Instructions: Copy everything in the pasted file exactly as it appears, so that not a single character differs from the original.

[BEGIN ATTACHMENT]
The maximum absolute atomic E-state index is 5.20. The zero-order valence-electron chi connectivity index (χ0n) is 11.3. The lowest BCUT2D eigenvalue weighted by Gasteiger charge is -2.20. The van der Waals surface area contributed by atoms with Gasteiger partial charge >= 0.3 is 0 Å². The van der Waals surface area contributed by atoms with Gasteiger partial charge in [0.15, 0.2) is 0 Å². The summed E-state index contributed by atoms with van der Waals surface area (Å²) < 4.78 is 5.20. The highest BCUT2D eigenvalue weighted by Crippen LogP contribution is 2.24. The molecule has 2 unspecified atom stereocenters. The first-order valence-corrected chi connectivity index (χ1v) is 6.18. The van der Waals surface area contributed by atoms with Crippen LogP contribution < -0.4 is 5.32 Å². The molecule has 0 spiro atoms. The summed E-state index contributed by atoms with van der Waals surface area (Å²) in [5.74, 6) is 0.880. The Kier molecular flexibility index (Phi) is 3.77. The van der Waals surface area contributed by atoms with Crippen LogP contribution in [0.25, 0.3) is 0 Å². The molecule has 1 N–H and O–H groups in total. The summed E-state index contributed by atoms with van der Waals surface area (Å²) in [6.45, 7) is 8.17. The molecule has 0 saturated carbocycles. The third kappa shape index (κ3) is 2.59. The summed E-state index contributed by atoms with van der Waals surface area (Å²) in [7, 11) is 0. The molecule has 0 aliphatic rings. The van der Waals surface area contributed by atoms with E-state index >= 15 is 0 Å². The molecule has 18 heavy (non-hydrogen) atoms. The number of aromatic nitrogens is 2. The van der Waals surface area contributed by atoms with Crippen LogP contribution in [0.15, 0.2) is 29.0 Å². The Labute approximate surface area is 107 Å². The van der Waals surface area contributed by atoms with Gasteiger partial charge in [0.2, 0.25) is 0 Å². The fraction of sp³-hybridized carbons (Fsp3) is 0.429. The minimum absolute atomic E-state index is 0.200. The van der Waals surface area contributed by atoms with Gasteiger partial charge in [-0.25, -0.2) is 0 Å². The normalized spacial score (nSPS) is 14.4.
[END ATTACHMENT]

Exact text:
The maximum absolute atomic E-state index is 5.20. The zero-order valence-electron chi connectivity index (χ0n) is 11.3. The lowest BCUT2D eigenvalue weighted by Gasteiger charge is -2.20. The van der Waals surface area contributed by atoms with Gasteiger partial charge >= 0.3 is 0 Å². The van der Waals surface area contributed by atoms with Gasteiger partial charge in [0.15, 0.2) is 0 Å². The summed E-state index contributed by atoms with van der Waals surface area (Å²) < 4.78 is 5.20. The highest BCUT2D eigenvalue weighted by Crippen LogP contribution is 2.24. The molecule has 2 unspecified atom stereocenters. The first-order valence-corrected chi connectivity index (χ1v) is 6.18. The van der Waals surface area contributed by atoms with Crippen LogP contribution < -0.4 is 5.32 Å². The molecule has 0 spiro atoms. The summed E-state index contributed by atoms with van der Waals surface area (Å²) in [5.74, 6) is 0.880. The Kier molecular flexibility index (Phi) is 3.77. The van der Waals surface area contributed by atoms with Crippen LogP contribution in [0.25, 0.3) is 0 Å². The molecule has 1 N–H and O–H groups in total. The summed E-state index contributed by atoms with van der Waals surface area (Å²) in [6.45, 7) is 8.17. The molecule has 0 saturated carbocycles. The third kappa shape index (κ3) is 2.59. The summed E-state index contributed by atoms with van der Waals surface area (Å²) in [7, 11) is 0. The molecule has 0 aliphatic rings. The van der Waals surface area contributed by atoms with E-state index >= 15 is 0 Å². The molecule has 18 heavy (non-hydrogen) atoms. The number of aromatic nitrogens is 2. The van der Waals surface area contributed by atoms with Crippen LogP contribution in [0.15, 0.2) is 29.0 Å². The Labute approximate surface area is 107 Å². The van der Waals surface area contributed by atoms with Gasteiger partial charge in [0.2, 0.25) is 0 Å². The fraction of sp³-hybridized carbons (Fsp3) is 0.429. The minimum absolute atomic E-state index is 0.200. The van der Waals surface area contributed by atoms with Gasteiger partial charge in [-0.25, -0.2) is 0 Å². The normalized spacial score (nSPS) is 14.4.